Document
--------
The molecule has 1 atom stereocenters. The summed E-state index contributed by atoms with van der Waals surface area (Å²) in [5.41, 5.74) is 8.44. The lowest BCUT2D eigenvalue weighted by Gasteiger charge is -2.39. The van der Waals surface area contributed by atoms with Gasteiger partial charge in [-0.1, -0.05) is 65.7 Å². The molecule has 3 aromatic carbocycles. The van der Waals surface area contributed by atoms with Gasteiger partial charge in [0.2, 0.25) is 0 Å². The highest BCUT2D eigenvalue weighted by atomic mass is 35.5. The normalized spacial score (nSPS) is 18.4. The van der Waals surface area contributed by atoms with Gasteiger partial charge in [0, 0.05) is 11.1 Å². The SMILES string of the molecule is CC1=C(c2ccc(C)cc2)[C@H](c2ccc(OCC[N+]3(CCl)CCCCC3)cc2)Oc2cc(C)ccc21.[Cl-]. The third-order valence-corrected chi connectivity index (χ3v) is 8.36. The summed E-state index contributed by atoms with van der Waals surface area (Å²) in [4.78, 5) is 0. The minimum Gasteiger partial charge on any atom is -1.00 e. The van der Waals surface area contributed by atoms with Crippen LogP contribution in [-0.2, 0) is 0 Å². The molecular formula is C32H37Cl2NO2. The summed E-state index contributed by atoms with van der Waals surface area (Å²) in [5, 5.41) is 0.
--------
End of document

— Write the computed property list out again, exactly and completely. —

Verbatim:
The molecule has 1 atom stereocenters. The summed E-state index contributed by atoms with van der Waals surface area (Å²) in [5.41, 5.74) is 8.44. The lowest BCUT2D eigenvalue weighted by Gasteiger charge is -2.39. The van der Waals surface area contributed by atoms with Gasteiger partial charge in [-0.1, -0.05) is 65.7 Å². The molecule has 3 aromatic carbocycles. The van der Waals surface area contributed by atoms with Gasteiger partial charge in [0.2, 0.25) is 0 Å². The highest BCUT2D eigenvalue weighted by atomic mass is 35.5. The normalized spacial score (nSPS) is 18.4. The van der Waals surface area contributed by atoms with Gasteiger partial charge in [0, 0.05) is 11.1 Å². The SMILES string of the molecule is CC1=C(c2ccc(C)cc2)[C@H](c2ccc(OCC[N+]3(CCl)CCCCC3)cc2)Oc2cc(C)ccc21.[Cl-]. The third-order valence-corrected chi connectivity index (χ3v) is 8.36. The summed E-state index contributed by atoms with van der Waals surface area (Å²) in [4.78, 5) is 0. The minimum Gasteiger partial charge on any atom is -1.00 e. The van der Waals surface area contributed by atoms with Crippen LogP contribution in [-0.2, 0) is 0 Å². The molecular formula is C32H37Cl2NO2. The summed E-state index contributed by atoms with van der Waals surface area (Å²) in [5, 5.41) is 0.